Monday, August 3, 2009

By the Way, Life on Auto Pilot Isn't Living...

So, I'm sitting at the light on 19th Ave and Glendale. There are two cars in front of me. The light has turned green and the first guy is waiting traffic from the other direction to die down, before he finds his opening to make the left turn. The car in front of me pulls forward. The way is clear for him to go. There are no cars coming from the other direction. I'm waiting...he's waiting... cars behind us are waiting... I honk my horn and he pulls forward, slowly. Angered by this lack of initiative, I pull into the lane next to him and pull over into his lane some 30 feet in front of him. I make my right perfectly, no squealing tires or brake slamming. He is behind me, because he apparently is needing to visit the grocery store too.

This is just one example of what I call Auto Piloting through life!

My anger cooled minutes later. But, I am aware I could have handled it all better. I could have been in better control of the way I reacted to this situation, instead of letting it 'get' me. But this is the thing... this is not the first of one incident where I've noticed people just kind of emotionally surfing through life! It's not the first time I've noticed people paying so little attention to what they are doing. When the lane is clear, you go. You go because you are wasting other people's time by sitting there waiting at the light. If your heads not in the game, then you need to stay home!

People who don't find situations (Life) to be a priority are a problem for me. These types of people should be a problem for everyone! Another example: You and your friend are meeting for dinner. You have arrived at the place of meeting, 10 minutes early. You don't mind the ten minute wait. As a matter of fact, you don't mind the cushion of and extra ten minutes waiting for you friend. Traffic lights take a while sometimes, getting home late from another event can make a person late, etc.

Now, suppose it's 45 minutes after the time you are supposed to meet and your friend comes bounding in, happy to see you. Is there cause to be upset here? You arrived on time... a little early even! The 45 minutes you waited for that friend could have been spent doing something else, like eating. Making someone wait is rude and unaware. Making someone wait, sends the signal that that person is not priority! You can address this with your friend who may say, "Oh, I didn't notice. I'm sorry!"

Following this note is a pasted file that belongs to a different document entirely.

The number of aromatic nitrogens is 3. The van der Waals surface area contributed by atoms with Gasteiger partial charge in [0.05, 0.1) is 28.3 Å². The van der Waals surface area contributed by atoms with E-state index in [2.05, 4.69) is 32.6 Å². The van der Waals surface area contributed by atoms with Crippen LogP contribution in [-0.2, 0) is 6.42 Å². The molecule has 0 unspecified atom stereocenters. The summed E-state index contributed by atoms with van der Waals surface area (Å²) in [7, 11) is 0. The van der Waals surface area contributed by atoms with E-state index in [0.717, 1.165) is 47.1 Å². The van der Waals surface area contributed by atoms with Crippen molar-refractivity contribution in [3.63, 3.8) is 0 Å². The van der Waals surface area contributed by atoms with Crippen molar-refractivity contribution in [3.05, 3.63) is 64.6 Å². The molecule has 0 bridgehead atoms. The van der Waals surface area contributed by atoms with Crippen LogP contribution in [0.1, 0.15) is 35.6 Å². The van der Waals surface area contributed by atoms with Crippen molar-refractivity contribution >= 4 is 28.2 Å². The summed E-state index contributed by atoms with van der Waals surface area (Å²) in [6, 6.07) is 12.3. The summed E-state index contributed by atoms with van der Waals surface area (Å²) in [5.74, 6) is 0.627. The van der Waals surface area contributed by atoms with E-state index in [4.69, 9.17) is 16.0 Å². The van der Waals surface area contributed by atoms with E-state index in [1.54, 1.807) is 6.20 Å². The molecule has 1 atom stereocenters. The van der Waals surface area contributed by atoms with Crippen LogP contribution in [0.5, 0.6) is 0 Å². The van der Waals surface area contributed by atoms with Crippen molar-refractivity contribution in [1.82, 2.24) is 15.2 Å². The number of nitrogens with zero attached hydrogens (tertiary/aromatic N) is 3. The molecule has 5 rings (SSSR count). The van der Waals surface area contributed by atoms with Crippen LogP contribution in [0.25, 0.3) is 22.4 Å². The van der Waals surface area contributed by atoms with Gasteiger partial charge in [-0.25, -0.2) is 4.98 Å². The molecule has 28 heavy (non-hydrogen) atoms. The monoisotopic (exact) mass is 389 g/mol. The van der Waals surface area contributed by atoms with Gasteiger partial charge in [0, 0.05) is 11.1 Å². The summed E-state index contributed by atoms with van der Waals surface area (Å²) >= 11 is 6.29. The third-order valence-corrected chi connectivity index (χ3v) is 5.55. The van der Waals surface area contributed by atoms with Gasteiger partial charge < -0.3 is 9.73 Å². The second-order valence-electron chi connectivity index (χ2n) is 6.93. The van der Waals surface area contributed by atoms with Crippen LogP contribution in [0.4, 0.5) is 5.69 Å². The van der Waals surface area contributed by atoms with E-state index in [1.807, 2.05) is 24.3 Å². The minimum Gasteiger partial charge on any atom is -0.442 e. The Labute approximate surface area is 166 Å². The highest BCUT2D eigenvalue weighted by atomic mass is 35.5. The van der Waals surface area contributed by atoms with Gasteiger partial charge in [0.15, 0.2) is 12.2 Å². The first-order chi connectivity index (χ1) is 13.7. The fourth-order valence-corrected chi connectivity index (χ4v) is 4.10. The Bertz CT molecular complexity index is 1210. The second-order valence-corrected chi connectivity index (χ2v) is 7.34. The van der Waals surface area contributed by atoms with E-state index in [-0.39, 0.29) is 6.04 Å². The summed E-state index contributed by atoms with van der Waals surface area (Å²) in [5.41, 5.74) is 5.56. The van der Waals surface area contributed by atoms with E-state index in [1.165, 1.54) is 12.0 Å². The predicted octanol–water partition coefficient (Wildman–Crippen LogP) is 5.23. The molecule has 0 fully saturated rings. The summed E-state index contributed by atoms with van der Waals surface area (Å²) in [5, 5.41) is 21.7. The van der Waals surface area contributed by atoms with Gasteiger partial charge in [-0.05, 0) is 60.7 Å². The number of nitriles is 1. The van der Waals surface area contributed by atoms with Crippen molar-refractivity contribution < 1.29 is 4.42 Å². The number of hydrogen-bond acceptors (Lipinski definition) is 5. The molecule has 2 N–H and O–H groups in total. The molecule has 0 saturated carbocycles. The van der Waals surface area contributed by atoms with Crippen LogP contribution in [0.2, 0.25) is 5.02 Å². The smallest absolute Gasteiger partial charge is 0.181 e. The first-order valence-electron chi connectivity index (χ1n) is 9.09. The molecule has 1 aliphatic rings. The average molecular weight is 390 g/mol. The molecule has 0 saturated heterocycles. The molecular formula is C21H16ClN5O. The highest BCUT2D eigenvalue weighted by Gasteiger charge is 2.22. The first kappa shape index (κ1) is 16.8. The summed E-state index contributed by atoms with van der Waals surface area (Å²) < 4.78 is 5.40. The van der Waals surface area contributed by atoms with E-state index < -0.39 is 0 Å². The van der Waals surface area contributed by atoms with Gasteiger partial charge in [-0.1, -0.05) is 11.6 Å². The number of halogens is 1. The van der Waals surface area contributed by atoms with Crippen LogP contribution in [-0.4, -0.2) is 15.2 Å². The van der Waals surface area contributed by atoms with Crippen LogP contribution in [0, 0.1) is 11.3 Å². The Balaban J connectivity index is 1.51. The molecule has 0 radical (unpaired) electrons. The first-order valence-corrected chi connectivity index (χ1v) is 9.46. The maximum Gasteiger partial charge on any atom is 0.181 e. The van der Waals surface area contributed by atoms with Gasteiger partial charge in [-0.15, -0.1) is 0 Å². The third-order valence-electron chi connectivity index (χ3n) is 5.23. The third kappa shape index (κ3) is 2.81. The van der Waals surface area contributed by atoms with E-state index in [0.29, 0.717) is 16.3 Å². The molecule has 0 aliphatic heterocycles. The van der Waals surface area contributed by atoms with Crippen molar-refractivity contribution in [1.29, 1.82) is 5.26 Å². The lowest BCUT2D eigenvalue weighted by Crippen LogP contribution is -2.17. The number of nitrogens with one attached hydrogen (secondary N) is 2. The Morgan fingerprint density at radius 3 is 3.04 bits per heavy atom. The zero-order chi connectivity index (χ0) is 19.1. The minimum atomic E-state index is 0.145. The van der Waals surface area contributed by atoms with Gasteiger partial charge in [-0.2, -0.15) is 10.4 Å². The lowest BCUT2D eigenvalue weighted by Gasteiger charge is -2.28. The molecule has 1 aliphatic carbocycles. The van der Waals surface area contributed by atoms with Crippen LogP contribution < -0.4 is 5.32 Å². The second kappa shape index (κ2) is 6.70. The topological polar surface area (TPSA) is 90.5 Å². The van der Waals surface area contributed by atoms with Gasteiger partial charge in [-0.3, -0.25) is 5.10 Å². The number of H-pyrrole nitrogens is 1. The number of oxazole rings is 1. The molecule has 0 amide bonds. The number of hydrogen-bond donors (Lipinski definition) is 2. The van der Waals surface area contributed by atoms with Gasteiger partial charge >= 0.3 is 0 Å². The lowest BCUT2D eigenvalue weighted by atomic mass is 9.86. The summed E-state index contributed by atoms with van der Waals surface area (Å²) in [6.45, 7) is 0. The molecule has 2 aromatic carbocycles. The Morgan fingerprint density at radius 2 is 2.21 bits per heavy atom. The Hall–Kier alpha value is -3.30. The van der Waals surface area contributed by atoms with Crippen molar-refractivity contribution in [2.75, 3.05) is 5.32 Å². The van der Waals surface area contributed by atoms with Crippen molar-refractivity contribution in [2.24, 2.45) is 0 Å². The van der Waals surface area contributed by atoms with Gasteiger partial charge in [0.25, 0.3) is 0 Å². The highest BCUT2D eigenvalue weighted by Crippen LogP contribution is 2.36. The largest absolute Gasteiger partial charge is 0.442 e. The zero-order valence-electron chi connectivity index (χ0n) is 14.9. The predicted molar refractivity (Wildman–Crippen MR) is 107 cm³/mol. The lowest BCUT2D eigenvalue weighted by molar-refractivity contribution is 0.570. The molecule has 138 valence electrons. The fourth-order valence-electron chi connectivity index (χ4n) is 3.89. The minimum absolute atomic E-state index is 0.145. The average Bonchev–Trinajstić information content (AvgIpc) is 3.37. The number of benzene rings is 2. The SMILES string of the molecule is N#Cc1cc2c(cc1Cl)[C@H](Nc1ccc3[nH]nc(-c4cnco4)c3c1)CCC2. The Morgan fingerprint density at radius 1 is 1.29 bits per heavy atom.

Everyday, we look at situations like this as just fluff. We see them that way, because no one got 'hurt'. But what if someone did get hurt?

For example: Suppose your child is premature and needs a medication that is very specific. This medications name is very similar to another rare medication's name. As a matter of fact, the medications are different only by one letter in their name, but they do drastically different things.

Suppose a nurse, who is assigned to your baby, gives your child the wrong medication. They give the child the other medication, that is a letter off. Your child nearly dies because of this oversight! This is a true story. And it happens in hospitals, not on a regular basis, but it happens.

Something as delicate as a life deserves top priority when it comes to detail. In this instance, we wouldn't question that this nurse wasn't paying the strictest attention. But, shouldn't the strictest attention be paid across the board? Obviously, someone waiting in traffic for someone asleep at the wheel or arriving late to dinner, in no way compares to a child being wrongly medicated and nearly dying, but the premise is the same.

Would you want the air traffic controller of an airport to be text messaging his wife, while your plane is trying to land? Would you feel comfort knowing that the men who constructed your house were in fact daydreaming and discussing lunch time or other personal matters while they were putting your house together? Would you want the head of security for your building to be reading a book at work while a steady traffic of people enter the building unnoticed?

But, is paying attention to life, taking life too seriously? Should paying attention be relegated to only the dangerous parts of life? I say no! All of a life is important. From the first time you stub your toe, to the last traffic accident you had. Every incident in life leads to the next. Don't just pay attention to the dangerous parts of life! Pay attention to all of it. The only time you should feel comfortable letting your guard down and paying no attention is when you are asleep. Be awake for the other part of the day and night.

Stay safe!


1 comment:

  1. Mindfulness is not merely safer -- it makes the journey through life's sensations and experiences so much more rich and interesting!